IACHR warns of deterioration of the human rights situation in Brazil since Bolsonaro's arrival

IACHR warns of deterioration of the human rights situation in Brazil since Bolsonaro’s arrival

The Inter-American Commission on Human Rights (IACHR) warned on Wednesday of a deteriorating human rights situation in Brazil, evidenced since the arrival to power of the president Jair Bolsonaro and aggravated by the covid-19 pandemic.

The CIDH, an organ of the Organization of American States (OAS), presented its “comprehensive diagnosis” on respect for human rights in Brazil until December 2019.

“In its report, the Commission gives an account of the progress made in that country in the last 20 years, in particular in the consolidation of democracy and the rule of law,” said the president of the IACHR, Antonia Urrejola, during a video conference.

“However, the IACHR highlights its concern over the progressive disintegration of these institutions and public policies built over more than two decades,” Antonia added.

A delegation from the IACHR visited Brazil in November 2018, in what was the second “in loco” observation of the South American giant after a first visit in December 1995.

The report does not include the impact of the covid-19 pandemic on Brazil, which reported its first contagion in February 2020 and today, with its more than 358,000 deaths, is the second country in the world with the most fatalities from the virus behind the United States.

But Urrejola stressed that the health emergency “has exacerbated the structural weaknesses in human rights in the states.”

And said that the CIDH trusts that the report’s recommendations will serve Brazil to “design public policies aimed at decisively containing the pandemic and addressing it from a human rights perspective and in compliance with its international obligations.”

“Structural discrimination”

Brazil, “It continues to present a scenario of extreme social inequality based on structural discrimination against certain groups of people,” said Commissioner Joel Hernández, IACHR rapporteur for Brazil.

Women, Afro-descendants, indigenous people, peasants, gays, bisexuals and intersex (LGBTI) and homeless, continue to be exposed to situations of “extreme vulnerability” to violence, human trafficking and slave labor, he pointed out.

According to the report, “Machismo and misogyny continue to relegate women to a secondary position in the economy and in public affairs”.

In addition, he highlighted “the alarming numbers of murders of women for reasons of gender”, Pointing to a“ pattern of impunity ”in this regard.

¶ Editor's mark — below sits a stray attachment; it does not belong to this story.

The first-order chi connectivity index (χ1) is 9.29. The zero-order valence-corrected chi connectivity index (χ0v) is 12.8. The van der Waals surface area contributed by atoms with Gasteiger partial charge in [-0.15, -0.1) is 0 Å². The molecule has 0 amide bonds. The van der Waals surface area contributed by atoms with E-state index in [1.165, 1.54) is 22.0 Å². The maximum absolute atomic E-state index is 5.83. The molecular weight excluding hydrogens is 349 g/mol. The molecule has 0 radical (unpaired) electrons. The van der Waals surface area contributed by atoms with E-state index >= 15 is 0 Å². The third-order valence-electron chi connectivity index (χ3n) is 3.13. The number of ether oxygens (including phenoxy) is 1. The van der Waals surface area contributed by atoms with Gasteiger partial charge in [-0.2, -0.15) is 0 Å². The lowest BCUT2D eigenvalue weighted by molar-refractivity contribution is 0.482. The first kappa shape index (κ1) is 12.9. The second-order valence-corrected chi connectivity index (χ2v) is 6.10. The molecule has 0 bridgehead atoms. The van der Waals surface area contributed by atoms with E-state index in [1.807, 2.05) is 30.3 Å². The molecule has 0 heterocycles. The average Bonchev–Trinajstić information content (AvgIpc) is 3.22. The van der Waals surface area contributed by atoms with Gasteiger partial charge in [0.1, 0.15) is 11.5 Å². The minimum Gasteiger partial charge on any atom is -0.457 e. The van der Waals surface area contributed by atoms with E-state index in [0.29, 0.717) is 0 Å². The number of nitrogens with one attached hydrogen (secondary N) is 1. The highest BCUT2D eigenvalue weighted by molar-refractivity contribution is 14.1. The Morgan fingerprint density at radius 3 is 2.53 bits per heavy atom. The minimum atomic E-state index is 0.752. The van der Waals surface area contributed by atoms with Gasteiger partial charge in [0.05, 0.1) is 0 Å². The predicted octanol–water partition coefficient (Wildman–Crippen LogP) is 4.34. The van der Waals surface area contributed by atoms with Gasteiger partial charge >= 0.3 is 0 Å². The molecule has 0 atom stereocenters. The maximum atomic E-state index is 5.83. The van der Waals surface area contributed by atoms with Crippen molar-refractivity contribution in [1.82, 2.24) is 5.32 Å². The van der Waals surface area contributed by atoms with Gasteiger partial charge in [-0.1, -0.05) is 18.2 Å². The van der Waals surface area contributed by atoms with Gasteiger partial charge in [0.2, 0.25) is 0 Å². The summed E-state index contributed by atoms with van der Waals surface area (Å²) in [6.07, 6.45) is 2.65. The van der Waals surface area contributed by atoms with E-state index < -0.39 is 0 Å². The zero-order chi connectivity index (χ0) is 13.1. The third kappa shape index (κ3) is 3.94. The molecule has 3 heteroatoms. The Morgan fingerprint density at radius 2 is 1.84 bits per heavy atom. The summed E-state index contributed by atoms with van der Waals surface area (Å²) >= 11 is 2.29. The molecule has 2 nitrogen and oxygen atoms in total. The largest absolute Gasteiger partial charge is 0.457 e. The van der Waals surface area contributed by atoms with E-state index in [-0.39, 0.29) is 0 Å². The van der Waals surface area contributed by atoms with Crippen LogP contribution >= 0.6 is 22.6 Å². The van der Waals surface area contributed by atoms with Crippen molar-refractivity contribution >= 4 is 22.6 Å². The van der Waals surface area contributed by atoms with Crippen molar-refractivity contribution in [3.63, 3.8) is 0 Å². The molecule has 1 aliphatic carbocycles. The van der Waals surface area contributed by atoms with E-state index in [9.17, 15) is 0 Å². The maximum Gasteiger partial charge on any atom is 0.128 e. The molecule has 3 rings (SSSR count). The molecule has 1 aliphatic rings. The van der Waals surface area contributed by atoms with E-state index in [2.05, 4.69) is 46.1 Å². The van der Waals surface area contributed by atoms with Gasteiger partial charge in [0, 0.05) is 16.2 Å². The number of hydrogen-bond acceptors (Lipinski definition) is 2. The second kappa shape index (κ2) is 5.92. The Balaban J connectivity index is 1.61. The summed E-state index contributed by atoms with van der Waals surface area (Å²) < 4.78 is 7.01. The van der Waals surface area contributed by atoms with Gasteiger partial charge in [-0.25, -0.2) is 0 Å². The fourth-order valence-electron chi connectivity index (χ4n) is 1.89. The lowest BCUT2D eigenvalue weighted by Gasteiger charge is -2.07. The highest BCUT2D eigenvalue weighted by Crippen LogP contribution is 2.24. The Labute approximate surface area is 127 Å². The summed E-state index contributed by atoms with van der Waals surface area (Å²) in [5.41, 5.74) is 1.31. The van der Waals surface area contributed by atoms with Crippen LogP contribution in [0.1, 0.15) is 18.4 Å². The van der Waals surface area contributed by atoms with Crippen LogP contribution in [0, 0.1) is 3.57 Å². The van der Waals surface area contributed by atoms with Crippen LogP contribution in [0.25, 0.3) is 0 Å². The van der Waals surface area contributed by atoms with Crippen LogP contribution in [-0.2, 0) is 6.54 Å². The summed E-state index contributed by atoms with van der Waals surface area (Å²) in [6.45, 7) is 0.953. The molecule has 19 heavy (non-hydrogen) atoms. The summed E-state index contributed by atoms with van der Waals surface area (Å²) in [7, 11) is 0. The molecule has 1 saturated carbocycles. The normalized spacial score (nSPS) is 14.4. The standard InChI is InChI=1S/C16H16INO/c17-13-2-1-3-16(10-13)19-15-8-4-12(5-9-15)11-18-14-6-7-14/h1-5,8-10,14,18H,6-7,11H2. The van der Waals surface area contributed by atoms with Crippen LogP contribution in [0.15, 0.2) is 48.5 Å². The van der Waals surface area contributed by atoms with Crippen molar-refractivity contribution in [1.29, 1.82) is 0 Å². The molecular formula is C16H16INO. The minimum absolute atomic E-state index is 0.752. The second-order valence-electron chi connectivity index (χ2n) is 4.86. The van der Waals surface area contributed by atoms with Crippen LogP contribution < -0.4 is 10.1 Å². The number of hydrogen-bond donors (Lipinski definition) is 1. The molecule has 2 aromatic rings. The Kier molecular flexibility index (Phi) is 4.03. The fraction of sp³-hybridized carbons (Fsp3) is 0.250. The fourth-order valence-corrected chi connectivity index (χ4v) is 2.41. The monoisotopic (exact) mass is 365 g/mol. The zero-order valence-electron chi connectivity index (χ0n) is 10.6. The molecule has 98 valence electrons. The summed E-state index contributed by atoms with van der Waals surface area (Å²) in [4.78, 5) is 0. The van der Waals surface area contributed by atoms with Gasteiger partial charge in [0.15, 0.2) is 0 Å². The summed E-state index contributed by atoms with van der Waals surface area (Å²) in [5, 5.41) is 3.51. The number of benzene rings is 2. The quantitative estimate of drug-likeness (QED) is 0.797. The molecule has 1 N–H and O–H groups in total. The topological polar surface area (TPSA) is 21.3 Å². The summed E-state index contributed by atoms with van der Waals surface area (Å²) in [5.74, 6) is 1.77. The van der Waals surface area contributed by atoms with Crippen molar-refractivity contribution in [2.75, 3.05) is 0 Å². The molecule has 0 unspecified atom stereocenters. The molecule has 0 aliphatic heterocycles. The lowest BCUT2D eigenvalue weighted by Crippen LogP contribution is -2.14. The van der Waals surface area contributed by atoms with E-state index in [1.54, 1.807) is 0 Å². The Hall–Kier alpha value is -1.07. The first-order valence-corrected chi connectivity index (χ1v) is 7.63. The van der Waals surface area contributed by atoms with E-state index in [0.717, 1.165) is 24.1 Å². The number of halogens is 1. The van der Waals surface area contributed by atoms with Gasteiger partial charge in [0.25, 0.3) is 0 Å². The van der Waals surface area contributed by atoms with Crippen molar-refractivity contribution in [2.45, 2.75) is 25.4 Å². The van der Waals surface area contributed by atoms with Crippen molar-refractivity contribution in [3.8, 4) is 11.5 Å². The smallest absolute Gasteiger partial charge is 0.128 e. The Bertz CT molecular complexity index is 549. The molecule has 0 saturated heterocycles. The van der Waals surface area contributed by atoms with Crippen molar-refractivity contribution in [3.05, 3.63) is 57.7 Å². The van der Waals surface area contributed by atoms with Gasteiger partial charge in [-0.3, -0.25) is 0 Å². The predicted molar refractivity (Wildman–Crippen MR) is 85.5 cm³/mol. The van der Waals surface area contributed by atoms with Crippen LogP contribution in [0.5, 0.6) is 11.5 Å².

Following the October 2018 election of Bolsonaro, a far-right populist, the CIDH It said it detected “an increase in hate crimes”, as well as an “increase in hate speech and stigmatizing”.

The Commission “found that these speeches do not come from isolated individuals or groups, but from elected authorities and politicians, who should be committed to building an environment of tolerance and respect,” the report said.

It also pointed to increased violence against LGBTI people and journalists, and reported a “significant increase” in threats, attacks and killings of defenders of land and environmental rights.

The CIDH also warned against “Risk of extermination” of indigenous populations by invasion of ancestral lands.

And he denounced the “critical situation” experienced by human rights defenders, evoking the case of Marielle Franco, the former councilor of Rio de Janeiro, from a black and lesbian favela, murdered in March 2018.

“High level of impunity”

Hernández also emphasized “a high level of impunity” in the justice system, for which, he said, despite truth commissions, cases of torture and disappearances during the civil-military dictatorship (1964-1985) remain unpunished. .

The Commission deplores the impunity and denial of justice that exists in Brazil “the report stated.

According to CIDH, there is an “institutional racism” in the Brazilian judicial system.

The report also denounced a “war logic” in urban and rural centers due to the militarization of public security, which, it said, has generated a strong “counter-reaction.”

It also found an “exacerbation of racial disparities in prisons”, with a marked Afro-descendant population, and an abuse of pretrial detention.

The IACHR pointed out “the situation of particular vulnerability” that immigrants experience, after verifying “with concern” what it considered “deficiencies in the implementation of the norms on discrimination and xenophobia”.

The IACHR said that the number of immigrants in Brazil increased by 178% between 2005 and 2016, highlighting the presence of Venezuelans, Haitians, Bolivians and Syrians.

Melissa Galbraith
Melissa Galbraith is the World News reporter for Globe Live Media. She covers all the major events happening around the World. From Europe to Americas, from Asia to Antarctica, Melissa covers it all. Never miss another Major World Event by bookmarking her author page right here.